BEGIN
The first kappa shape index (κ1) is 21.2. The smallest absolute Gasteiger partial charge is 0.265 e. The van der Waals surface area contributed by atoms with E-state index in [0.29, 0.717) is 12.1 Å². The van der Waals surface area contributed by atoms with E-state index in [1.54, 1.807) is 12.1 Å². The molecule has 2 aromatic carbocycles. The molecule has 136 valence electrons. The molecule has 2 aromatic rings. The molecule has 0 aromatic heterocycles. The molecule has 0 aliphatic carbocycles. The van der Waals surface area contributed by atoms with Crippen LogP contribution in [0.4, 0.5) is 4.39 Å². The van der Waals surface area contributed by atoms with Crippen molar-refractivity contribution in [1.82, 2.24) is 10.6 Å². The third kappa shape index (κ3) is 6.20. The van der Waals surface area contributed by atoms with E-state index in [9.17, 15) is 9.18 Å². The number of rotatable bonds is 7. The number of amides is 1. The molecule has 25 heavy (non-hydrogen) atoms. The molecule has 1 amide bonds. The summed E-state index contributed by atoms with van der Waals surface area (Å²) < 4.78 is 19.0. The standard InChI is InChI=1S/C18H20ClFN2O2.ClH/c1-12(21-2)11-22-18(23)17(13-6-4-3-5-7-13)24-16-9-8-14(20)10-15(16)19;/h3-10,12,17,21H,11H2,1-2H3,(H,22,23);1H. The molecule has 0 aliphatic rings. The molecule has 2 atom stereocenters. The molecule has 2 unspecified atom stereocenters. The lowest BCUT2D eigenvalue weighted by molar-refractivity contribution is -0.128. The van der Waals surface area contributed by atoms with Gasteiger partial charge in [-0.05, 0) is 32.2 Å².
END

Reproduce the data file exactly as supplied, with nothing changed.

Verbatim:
The first kappa shape index (κ1) is 21.2. The smallest absolute Gasteiger partial charge is 0.265 e. The van der Waals surface area contributed by atoms with E-state index in [0.29, 0.717) is 12.1 Å². The van der Waals surface area contributed by atoms with E-state index in [1.54, 1.807) is 12.1 Å². The molecule has 2 aromatic carbocycles. The molecule has 136 valence electrons. The molecule has 2 aromatic rings. The molecule has 0 aromatic heterocycles. The molecule has 0 aliphatic carbocycles. The van der Waals surface area contributed by atoms with Crippen LogP contribution in [0.4, 0.5) is 4.39 Å². The van der Waals surface area contributed by atoms with Crippen molar-refractivity contribution in [1.82, 2.24) is 10.6 Å². The third kappa shape index (κ3) is 6.20. The van der Waals surface area contributed by atoms with E-state index in [9.17, 15) is 9.18 Å². The number of rotatable bonds is 7. The number of amides is 1. The molecule has 25 heavy (non-hydrogen) atoms. The molecule has 1 amide bonds. The summed E-state index contributed by atoms with van der Waals surface area (Å²) < 4.78 is 19.0. The standard InChI is InChI=1S/C18H20ClFN2O2.ClH/c1-12(21-2)11-22-18(23)17(13-6-4-3-5-7-13)24-16-9-8-14(20)10-15(16)19;/h3-10,12,17,21H,11H2,1-2H3,(H,22,23);1H. The molecule has 0 aliphatic rings. The molecule has 2 atom stereocenters. The molecule has 2 unspecified atom stereocenters. The lowest BCUT2D eigenvalue weighted by molar-refractivity contribution is -0.128. The van der Waals surface area contributed by atoms with Gasteiger partial charge in [-0.05, 0) is 32.2 Å².